Highland civil engineering firm Daviot Group Limited (DGL) has collapsed, with the loss of all 31 jobs, it was confirmed yesterday.
The company delivered power cable installation, civil engineering infrastructure and utilities services from its base at Harbour Road, Inverness.
Gordon MacLure, restructuring partner at accountancy firm Johnston Carmichael, has been appointed provisional liquidator.
Mr McClure said the firm had encountered “some cash flow difficulties” during the current year.
He added: “The business was in the process of completing the final stages of a number of cable-laying contracts.
“It had been hoped that through negotiations with main contractors it could continue to operate until at least the end of the year, however, this was not possible.”
Accounts for DGL at Companies House show heavy losses last year. The pre-tax deficit came in at £2.3million, compared with profits of nearly £970,000 in 2015. Turnover crashed by 26% to £18.86million last year, from £25.5million previously.
Separate, consolidated accounts for Daviot Group Holdings show even bigger pre-tax losses of £3.5million last year, compared with profits of £1.5million in 2015.
They also reveal the group was sold last autumn, with Wyvis Holdings acquiring it from Singapore-based Fasih Rehman.
Documents lodged at Companies House show Wvis Holdings was incorporated on October 28, with director Rachel Limbrick having “significant control”. Ms Limbrick is named as one of two directors for Daviot Group Holdings in its accounts, alongside David Mitchell. The pair are also the only two directors listed for DGL.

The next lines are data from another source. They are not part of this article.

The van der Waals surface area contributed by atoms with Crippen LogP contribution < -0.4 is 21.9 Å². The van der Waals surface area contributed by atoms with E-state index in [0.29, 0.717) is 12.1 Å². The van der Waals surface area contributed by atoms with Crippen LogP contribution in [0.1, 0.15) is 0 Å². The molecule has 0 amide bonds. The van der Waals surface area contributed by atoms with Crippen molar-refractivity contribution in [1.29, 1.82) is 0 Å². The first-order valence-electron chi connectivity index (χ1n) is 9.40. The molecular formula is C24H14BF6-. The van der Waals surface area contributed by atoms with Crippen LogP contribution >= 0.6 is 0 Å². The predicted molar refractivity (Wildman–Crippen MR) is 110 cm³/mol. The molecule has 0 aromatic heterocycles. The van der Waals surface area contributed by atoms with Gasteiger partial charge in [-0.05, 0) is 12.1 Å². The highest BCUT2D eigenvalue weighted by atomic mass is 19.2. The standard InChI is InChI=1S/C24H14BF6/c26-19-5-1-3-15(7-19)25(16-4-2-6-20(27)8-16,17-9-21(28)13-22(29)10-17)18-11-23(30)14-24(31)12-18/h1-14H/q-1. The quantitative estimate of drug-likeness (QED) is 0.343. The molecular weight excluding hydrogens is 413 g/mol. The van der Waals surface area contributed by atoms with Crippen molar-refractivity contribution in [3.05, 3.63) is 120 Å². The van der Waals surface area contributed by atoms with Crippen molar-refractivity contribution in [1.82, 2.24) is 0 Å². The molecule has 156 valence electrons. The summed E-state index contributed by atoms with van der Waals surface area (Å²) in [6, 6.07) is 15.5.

A spokesman for Johnston Carmichael said the holding company itself was not in liquidation and neither was DGL’s sister company, Daviot Group Plant. Daviot Group, which last year described itself as one of the fastest-growing civil engineering businesses in the UK, had expanded its services in recent years to take in onshore wind, hydro schemes, transmission lines, roadworks and cabling.
Notable projects the company was involved in included the Beauly to Denny overhead power line, for which it laid more than 30 miles of access tracks and earthworks, while it also carried out infrastructure work for the University of the Highlands and Islands campus in Inverness, improvements at Gleneagles for the Ryder Cup golf tournament and upgrades at Inverness Airport.